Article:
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Reply: 2.1
From: Paul Zagoridis


My understanding is most banks assume the limit is fully drawn down. That's reasonable as they don't know if you'll rush out the next day and buy a yacht or other doo-dad

Having said that I like big limits on my cards. I've been able to buy a property using cash advances. It's a good way to have excess capacity.

A friend of mine asks for limit reduction before applying for a loan, and resumes his limit once the loan is approved. So he always accepts limit increases.

Dreamspinner
 
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Reply: 3
From: Victor Mann


Banks deem credits as fully drawn, simply because you could go and draw the full amount the day after your loan application. Depending on which bank you choose they will deem the monthly payment at 3% or 5% and so adding to our monthly commitments.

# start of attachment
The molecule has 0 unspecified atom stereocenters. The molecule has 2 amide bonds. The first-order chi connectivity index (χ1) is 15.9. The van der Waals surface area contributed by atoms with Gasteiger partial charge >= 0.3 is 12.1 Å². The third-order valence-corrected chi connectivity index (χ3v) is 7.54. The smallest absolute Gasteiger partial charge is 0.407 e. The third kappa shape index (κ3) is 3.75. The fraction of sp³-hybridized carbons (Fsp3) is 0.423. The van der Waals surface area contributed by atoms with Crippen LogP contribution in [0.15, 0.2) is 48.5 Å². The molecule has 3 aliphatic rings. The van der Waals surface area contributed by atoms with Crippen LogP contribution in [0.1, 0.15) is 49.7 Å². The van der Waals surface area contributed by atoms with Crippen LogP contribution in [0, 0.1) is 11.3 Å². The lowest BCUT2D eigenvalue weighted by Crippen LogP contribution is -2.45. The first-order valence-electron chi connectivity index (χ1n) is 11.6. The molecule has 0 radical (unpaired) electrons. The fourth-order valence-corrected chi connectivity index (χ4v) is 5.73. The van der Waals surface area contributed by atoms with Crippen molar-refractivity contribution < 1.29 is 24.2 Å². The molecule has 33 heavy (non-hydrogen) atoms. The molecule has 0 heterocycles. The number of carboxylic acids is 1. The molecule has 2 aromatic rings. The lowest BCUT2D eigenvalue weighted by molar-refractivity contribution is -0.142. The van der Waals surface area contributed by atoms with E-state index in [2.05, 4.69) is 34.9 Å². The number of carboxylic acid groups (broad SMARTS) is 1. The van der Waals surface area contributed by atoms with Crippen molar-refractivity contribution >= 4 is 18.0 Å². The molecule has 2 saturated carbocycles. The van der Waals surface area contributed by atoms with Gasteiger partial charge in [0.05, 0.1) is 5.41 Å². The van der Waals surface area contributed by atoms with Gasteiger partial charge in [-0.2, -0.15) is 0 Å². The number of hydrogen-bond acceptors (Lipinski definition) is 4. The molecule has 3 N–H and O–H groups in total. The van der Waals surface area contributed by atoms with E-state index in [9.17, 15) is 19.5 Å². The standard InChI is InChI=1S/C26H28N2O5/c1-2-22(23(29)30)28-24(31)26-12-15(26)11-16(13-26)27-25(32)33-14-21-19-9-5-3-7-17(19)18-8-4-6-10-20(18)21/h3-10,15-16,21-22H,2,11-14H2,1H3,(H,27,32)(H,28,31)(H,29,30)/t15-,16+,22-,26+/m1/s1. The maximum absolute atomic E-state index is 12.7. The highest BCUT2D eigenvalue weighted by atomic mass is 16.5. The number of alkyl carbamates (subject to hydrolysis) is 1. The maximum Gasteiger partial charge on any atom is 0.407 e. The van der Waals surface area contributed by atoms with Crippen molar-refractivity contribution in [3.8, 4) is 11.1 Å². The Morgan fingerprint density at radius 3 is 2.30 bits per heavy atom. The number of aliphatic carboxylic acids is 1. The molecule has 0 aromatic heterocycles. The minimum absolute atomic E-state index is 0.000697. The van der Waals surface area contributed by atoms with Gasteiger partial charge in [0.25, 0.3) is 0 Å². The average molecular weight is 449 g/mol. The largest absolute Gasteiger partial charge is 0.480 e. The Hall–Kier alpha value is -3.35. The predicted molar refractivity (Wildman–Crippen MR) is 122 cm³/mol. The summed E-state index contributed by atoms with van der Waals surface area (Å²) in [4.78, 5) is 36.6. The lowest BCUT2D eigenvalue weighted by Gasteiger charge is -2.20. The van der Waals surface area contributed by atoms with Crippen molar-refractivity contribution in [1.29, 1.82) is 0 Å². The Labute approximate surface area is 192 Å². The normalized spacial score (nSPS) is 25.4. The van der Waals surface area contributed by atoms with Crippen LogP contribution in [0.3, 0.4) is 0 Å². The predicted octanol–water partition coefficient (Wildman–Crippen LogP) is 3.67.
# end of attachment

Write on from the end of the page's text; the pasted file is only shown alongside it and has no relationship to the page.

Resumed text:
if serviceability is an issue i always suggest to my clients to either reduce or in some case cancel credit cards. This has a dramatic affect on the amount you can borrow. Once the loan is approved you can reapply or increase your limits. The banks are aware of all this its just a game!

Victor
Good Hunting!!!!!
 
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Reply: 4
From: Apprentice Millionaire


My experience with a credit card limit has been that my lender has asked me to sign a statement whereby I declare that I pay my card in full every month. It has thus had no impact on my borrowing capacity despite my large credit card limit. My lender has a red umbrella in its logo.

Cheers
Apprentice Millionaire
(aka Jacques)
 
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Reply: 3.1
From: Rolf Latham


Very true Victor

They are slowly coming around though.


If you can show fully paid off for the last 3 months, RAMS for example will ignore your cards. Other lenders treat heir own cards favourably and assess them at a lower rate than an outsiders card.